In this new context, typologies of homeless families must include exogenous (housing environment, housing and health/human services access), endogenous (characteristics and history of homeless families and their members), and situational (fit between homeless families’ needs and accessible environmental resources) components. A systematic approach to developing a typology should take into account their practical value for: (1) preventing homelessness; (2) securing a home for homeless families; (3) preventing recurrence of homelessness; (4) providing human and health services to meet the needs of homeless families and their members; and (5) offsetting the harmful developmental effects of homelessness on children.

The typologies could be used to assign homeless families or children to groups that would be relatively homogeneous with regard to policy development at Federal and local governmental levels, and service provision at the provider level.  At the governmental levels, the prevalence estimates and distribution of the population of homeless families among the various groups would guide the development of programs among and between agencies. At the provider level, the classification of the client families among the classification categories would guide various providers in the selection of interventions at various stages in the process of experiencing and responding to homelessness: imminent eviction by landlord or flight from abusive home, presentation to initial service agency, assignment to initial shelter, interaction with welfare, employment and other agencies, provision of needed personal services to adults and children, temporary housing, with or without support, and finally, permanent housing.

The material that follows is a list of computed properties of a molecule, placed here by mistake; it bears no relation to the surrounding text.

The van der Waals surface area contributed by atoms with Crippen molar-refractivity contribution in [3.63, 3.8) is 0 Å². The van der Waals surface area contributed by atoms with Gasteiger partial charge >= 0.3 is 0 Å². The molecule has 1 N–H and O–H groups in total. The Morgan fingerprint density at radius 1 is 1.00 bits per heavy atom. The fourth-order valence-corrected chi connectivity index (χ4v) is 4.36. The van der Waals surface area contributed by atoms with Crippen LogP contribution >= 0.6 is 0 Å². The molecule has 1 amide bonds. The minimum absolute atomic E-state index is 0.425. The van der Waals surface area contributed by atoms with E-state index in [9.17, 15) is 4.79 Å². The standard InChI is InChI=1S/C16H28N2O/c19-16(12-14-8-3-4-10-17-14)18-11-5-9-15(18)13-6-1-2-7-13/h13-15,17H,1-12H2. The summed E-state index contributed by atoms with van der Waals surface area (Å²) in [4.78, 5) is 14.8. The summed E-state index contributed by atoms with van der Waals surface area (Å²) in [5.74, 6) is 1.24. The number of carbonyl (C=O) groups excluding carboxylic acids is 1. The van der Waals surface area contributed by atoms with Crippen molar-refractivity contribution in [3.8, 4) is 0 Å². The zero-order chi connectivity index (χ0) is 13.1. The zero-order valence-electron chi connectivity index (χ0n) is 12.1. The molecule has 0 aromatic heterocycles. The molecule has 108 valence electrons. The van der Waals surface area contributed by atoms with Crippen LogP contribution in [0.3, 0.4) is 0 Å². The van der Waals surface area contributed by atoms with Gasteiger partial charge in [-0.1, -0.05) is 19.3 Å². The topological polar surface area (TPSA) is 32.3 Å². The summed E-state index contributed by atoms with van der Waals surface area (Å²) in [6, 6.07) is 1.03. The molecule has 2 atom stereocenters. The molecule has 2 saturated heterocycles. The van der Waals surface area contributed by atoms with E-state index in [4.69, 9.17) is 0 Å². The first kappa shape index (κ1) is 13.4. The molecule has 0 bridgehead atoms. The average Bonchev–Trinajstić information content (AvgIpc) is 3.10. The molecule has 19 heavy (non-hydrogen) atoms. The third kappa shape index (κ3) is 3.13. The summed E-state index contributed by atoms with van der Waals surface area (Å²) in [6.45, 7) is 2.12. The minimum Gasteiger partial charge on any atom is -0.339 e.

A simple heuristic device that could be used to guide further work in typology development is shown below in terms of a four-celled model:

  Environment with
Facilitators Barriers
Service Needs of Families: Minor    

Differing typologies within this general format might be applied to housing, health and human services, and education of children.  Detailed typologies might be developed within each dimension (i.e., service needs based on endogenous variables, environmental context based on exogenous).  Ultimately, the interaction between endogenous and exogenous factors needs to be investigated, to the extent that the distribution and prevalence of service need subtypes is likely to vary with the environmental context, with environments having a high density of barriers (e.g., high unemployment, lack of services, poor housing stock) more likely to include families with minor or moderate service needs, whereas facilitating environments (e.g., ample services, low unemployment, adequate low income housing) more likely to include families with major service needs.

Homeless individuals or families are often classified as being newly homeless, on the one hand, or recurrently or chronically homeless, on the other hand.  Sometimes a third group of recurrent (but not chronic) cases is included.  The smaller, chronic group utilizes a disproportionate amount of shelter and other services. It has been proposed (and introduced as policy to end homelessness) that efforts be targeted to this small chronic group. This has been countered by advocates of homeless families who point to the significant needs of the much larger group of new and recurrent homeless families.